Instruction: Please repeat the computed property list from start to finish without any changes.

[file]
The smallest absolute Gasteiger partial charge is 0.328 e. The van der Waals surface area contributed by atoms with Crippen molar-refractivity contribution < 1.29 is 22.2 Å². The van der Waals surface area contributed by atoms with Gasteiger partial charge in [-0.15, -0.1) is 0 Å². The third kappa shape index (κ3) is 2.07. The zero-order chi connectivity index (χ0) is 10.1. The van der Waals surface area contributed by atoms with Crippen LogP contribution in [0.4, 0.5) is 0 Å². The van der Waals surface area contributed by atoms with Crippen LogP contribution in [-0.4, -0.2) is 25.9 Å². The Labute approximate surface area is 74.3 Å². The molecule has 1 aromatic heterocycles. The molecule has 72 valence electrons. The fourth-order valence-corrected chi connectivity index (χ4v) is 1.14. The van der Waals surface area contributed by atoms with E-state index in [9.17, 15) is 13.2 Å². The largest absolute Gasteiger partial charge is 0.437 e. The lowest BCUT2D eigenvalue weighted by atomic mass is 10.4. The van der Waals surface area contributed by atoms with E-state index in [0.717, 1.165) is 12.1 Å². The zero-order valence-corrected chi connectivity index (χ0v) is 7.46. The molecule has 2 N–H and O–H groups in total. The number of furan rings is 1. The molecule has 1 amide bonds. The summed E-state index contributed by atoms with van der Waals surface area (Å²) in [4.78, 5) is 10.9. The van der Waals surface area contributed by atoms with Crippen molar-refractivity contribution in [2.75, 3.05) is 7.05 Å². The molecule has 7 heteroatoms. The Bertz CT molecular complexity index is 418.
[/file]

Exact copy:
The smallest absolute Gasteiger partial charge is 0.328 e. The van der Waals surface area contributed by atoms with Crippen molar-refractivity contribution < 1.29 is 22.2 Å². The van der Waals surface area contributed by atoms with Gasteiger partial charge in [-0.15, -0.1) is 0 Å². The third kappa shape index (κ3) is 2.07. The zero-order chi connectivity index (χ0) is 10.1. The van der Waals surface area contributed by atoms with Crippen LogP contribution in [0.4, 0.5) is 0 Å². The van der Waals surface area contributed by atoms with Crippen LogP contribution in [-0.4, -0.2) is 25.9 Å². The Labute approximate surface area is 74.3 Å². The molecule has 1 aromatic heterocycles. The molecule has 72 valence electrons. The fourth-order valence-corrected chi connectivity index (χ4v) is 1.14. The van der Waals surface area contributed by atoms with E-state index in [9.17, 15) is 13.2 Å². The largest absolute Gasteiger partial charge is 0.437 e. The lowest BCUT2D eigenvalue weighted by atomic mass is 10.4. The van der Waals surface area contributed by atoms with E-state index in [0.717, 1.165) is 12.1 Å². The zero-order valence-corrected chi connectivity index (χ0v) is 7.46. The molecule has 2 N–H and O–H groups in total. The number of furan rings is 1. The molecule has 1 amide bonds. The summed E-state index contributed by atoms with van der Waals surface area (Å²) in [4.78, 5) is 10.9. The van der Waals surface area contributed by atoms with Crippen molar-refractivity contribution in [2.75, 3.05) is 7.05 Å². The molecule has 7 heteroatoms. The Bertz CT molecular complexity index is 418.